We belong to a bigger family in the Church

Last weekend I celebrated the occasion of First Holy Communion in the parish.

During the ceremony I explained how on Friday I was officiating at a wedding and before the bride arrived I was talking to the wedding singers.

One of the women asked was my brother home or abroad and added he looked like someone who travelled and spent time away because of his long hair and beard.

At the mention of this fact, the other women then launched into a story about her wee grandson who was in Buncrana during the week for a day out with his family. The grandson was in a café with his father and happened to look up from his dinner to spot a man with long hair and a beard walking into the restaurant.

Very seriously he said to his father: “Look daddy, it’s Jesus”.

Then without missing a beat he said: “Did he hear about the curry sauce as well?”

To be honest when I heard the story my stomach started rumbling because I was starving.

Speaking of food, this week has been very emotional because last Sunday I managed to boil spuds or potatoes for the very first time and now I feel like an adult.

Yet for all the distractions the thing I find most difficult is the times when I have to eat on my own.

It doesn’t happen that often but when it does it can be a lonely experience.

In the same way Jesus doesn’t want any of his sisters and brothers to be lonely or to live in isolation from one another.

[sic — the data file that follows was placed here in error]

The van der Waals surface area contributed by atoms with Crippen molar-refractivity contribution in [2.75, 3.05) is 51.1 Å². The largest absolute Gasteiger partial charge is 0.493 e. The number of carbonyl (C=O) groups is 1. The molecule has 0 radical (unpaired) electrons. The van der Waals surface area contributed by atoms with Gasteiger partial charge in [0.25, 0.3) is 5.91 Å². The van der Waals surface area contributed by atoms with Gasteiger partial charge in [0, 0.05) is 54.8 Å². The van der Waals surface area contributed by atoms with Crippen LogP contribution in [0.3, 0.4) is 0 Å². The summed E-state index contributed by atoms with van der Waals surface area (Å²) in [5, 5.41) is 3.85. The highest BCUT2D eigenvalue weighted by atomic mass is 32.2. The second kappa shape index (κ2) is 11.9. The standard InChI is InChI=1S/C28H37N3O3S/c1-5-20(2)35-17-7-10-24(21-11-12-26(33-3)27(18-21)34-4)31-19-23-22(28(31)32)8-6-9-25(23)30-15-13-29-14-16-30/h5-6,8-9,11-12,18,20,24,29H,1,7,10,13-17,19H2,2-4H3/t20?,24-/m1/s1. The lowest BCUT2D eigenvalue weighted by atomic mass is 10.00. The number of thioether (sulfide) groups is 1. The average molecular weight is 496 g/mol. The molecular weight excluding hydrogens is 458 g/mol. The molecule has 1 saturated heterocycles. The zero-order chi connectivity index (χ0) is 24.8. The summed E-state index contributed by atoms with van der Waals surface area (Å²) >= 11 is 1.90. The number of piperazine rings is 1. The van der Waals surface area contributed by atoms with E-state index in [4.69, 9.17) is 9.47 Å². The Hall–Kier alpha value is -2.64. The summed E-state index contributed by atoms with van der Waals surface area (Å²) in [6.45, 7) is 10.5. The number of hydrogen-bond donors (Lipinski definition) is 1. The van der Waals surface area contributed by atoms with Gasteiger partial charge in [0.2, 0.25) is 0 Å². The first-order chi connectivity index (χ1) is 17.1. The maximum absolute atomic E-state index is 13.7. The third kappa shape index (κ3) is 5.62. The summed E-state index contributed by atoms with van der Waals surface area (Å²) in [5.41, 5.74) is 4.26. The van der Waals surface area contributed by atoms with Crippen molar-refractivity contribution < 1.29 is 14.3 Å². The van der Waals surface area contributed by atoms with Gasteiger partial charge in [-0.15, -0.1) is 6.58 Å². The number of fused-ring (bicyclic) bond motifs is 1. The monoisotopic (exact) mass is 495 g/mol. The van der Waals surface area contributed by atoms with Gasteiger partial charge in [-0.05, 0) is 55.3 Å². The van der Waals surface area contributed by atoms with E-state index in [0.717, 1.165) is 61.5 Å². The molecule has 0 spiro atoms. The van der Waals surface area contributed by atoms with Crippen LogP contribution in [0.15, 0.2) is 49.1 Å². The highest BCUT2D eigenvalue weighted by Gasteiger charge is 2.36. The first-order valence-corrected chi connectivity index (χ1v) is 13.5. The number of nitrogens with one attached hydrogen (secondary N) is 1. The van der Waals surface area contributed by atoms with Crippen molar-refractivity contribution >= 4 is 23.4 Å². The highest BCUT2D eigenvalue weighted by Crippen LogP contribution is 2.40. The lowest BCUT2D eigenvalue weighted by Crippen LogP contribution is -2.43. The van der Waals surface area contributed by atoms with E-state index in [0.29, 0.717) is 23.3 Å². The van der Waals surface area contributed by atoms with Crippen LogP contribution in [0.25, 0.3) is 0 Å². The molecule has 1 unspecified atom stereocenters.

We’re called as a people and God wants to gather all his people, uniting them through the celebration of the bread and one cup around the one altar.

Jesus, even though he has returned to his Father, remains with all of us throughout our lives in the celebration of the sacraments, during the times when we pray and listen to his word. Jesus doesn’t want his people to feel abandoned or unloved so he has left his disciples, those who follow after him, the gift of the Eucharist or Holy Communion.

Jesus offers us none other than the gift of himself, he pours out his life on the cross and this sacrifice becomes present every time we celebrate his sacred meal.

During the last supper Jesus took bread and wine and transformed them into his body and blood.

This memorial sacrifice would become the means by which we are all drawn into a new relationship with God and with one another.

Gathering as the Church we come to understand we are not on our own, we belong to a bigger family, the one established by God to bring us into the new promised land of heaven.

In receiving Holy Communion we welcome Jesus and through his gift we are brought closer together as one family.